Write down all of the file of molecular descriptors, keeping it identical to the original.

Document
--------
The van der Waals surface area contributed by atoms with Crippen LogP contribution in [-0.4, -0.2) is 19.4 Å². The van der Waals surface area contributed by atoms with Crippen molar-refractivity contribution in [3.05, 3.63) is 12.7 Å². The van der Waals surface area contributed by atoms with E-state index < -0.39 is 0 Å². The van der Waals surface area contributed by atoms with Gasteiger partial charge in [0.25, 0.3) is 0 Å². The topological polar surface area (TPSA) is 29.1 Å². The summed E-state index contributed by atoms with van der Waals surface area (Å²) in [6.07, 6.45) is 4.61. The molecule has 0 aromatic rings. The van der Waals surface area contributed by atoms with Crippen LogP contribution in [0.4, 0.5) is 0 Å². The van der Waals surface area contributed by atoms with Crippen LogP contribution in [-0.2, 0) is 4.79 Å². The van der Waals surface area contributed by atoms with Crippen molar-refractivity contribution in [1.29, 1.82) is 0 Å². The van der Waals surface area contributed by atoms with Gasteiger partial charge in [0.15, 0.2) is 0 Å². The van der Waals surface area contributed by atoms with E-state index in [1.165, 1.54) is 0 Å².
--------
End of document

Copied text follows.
The van der Waals surface area contributed by atoms with Crippen LogP contribution in [-0.4, -0.2) is 19.4 Å². The van der Waals surface area contributed by atoms with Crippen molar-refractivity contribution in [3.05, 3.63) is 12.7 Å². The van der Waals surface area contributed by atoms with E-state index < -0.39 is 0 Å². The van der Waals surface area contributed by atoms with Gasteiger partial charge in [0.25, 0.3) is 0 Å². The topological polar surface area (TPSA) is 29.1 Å². The summed E-state index contributed by atoms with van der Waals surface area (Å²) in [6.07, 6.45) is 4.61. The molecule has 0 aromatic rings. The van der Waals surface area contributed by atoms with Crippen LogP contribution in [0.4, 0.5) is 0 Å². The van der Waals surface area contributed by atoms with Crippen LogP contribution in [-0.2, 0) is 4.79 Å². The van der Waals surface area contributed by atoms with Crippen molar-refractivity contribution in [1.29, 1.82) is 0 Å². The van der Waals surface area contributed by atoms with Gasteiger partial charge in [0.15, 0.2) is 0 Å². The van der Waals surface area contributed by atoms with E-state index in [1.165, 1.54) is 0 Å².